Atheists Saved? The Pope & Billy Graham Say “Yes!”

Not long ago Pope Francis shocked many by saying that atheists can be saved.

However, in doing so, he was catching up with . . . Billy Graham!

Yes, in 1997 on Robert Schuller’s “Hour of Power” telecast, the famous evangelist said people of all religions and of none can be saved, even if they’ve never heard of Jesus or deny his divinity.

Watch and listen to his words for yourself.

Has Billy Graham lost his faith, as some critics charge? Or have he and the pope finally come around to acknowledging the Greatness of the divine and its unwillingness to be limited by denominations, theology, and even by denials of the very existence of what human beings have called “God”?

What is your reaction to Graham’s words – and to Francis I echoing him?

Published by

Mike Rivage-Seul's Blog

Emeritus professor of Peace & Social Justice Studies. Liberation theologian. Activist. Former R.C. priest. Married for 40 years. Three grown children. Four grandchildren.

8 thoughts on “Atheists Saved? The Pope & Billy Graham Say “Yes!””

  1. Karl Rahner proposed the same thing long before either of them. Makes sense to me…..

    Anonymous Christian
    From Wikipedia, the free encyclopedia
    Anonymous Christian is the controversial notion introduced by the Jesuit theologian Karl Rahner (1904–1984) that declares that people who have never heard the Christian Gospel might be saved through Christ. Non-Christians could have “in [their] basic orientation and fundamental decision,” Rahner wrote, “accepted the salvific grace of God, through Christ, although [they] may never have heard of the Christian revelation.”[1]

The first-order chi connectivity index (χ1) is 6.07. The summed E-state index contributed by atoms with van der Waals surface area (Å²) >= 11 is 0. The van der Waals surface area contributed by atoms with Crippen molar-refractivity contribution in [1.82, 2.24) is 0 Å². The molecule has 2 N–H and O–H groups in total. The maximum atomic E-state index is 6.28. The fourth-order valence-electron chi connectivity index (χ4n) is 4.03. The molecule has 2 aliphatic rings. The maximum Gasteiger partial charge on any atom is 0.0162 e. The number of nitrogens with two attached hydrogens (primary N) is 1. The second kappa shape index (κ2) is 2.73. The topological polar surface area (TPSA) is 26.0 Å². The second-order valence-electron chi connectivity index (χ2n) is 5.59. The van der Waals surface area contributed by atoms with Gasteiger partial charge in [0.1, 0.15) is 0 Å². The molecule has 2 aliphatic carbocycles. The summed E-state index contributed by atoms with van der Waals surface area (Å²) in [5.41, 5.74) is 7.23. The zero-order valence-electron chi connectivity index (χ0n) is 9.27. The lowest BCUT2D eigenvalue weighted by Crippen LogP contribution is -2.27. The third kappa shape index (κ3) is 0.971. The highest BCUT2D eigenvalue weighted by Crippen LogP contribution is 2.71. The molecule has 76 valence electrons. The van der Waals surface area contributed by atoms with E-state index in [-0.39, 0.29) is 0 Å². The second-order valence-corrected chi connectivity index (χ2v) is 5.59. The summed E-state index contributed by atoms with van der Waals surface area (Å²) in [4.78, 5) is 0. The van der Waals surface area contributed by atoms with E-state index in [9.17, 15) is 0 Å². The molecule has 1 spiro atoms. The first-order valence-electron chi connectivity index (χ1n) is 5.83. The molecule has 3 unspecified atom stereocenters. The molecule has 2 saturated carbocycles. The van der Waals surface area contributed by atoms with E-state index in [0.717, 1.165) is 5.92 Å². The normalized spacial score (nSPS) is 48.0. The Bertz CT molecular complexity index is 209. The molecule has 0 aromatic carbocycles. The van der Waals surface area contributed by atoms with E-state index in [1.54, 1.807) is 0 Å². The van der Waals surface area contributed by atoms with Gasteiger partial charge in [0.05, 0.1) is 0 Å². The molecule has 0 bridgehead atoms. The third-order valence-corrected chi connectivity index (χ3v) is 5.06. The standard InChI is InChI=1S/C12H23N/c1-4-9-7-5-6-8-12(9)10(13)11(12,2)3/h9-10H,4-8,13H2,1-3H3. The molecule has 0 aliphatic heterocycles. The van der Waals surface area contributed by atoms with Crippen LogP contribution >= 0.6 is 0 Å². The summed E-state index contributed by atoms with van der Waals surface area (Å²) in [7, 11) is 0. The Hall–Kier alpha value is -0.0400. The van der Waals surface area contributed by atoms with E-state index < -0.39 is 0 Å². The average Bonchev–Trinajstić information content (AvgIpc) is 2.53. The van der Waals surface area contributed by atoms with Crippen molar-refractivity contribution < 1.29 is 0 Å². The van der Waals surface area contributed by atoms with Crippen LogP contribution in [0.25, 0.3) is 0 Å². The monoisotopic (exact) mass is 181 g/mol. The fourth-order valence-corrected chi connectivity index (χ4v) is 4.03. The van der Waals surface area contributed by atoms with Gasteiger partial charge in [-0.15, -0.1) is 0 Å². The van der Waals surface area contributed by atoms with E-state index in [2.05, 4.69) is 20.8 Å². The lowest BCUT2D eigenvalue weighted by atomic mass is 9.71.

Like

    1. Thanks, Peggy, for the reminder. Strange how such insights never make it to the pulpit. My evangelical students in Costa Rica were totally unaware of the Graham position. Most Catholics never heard of the anonymous Christian concept. Maybe Pope Francis will encourage homilists to broaden understandings of God as referenced in Schuller’s response to Billy Graham.

      Like

  2. Mike I know I view the Scriptures through my own filters and lenses, but I think Scripture is very clear on this point. e.g.

    – “As in Adam all die, so in Christ will all be made alive.”

    – “In the case of those who are perishing” (present tense – speaking about their current orientation) – “the god of this world has blinded their minds to keep them from seeing..” but one day they will “know fully even as they are fully known” (2 Cor 4:3,4 + 1 Cor 13:12)

    – “the one who confesses with their tongue that Jesus is Lord and believes that God raised Him from the dead, they will be saved” – well, praise God that “every knee will bow and every tongue will confess Jesus Christ is Lord.” (Rom 10:9 + Phil 2:11)

    Here’s a question back to those whose theology of salvation is entirely based on the view that people have this earthly life only to decide what they believe / where they will spend eternity… Why did Jesus go preach to the spirits of people who in their earthly lives did not believe but disobeyed in 1 Peter 3:19,20? Was it to announce their condemnation to them personally or to invite them into the new way to the Father that He had just opened through His death on a cross?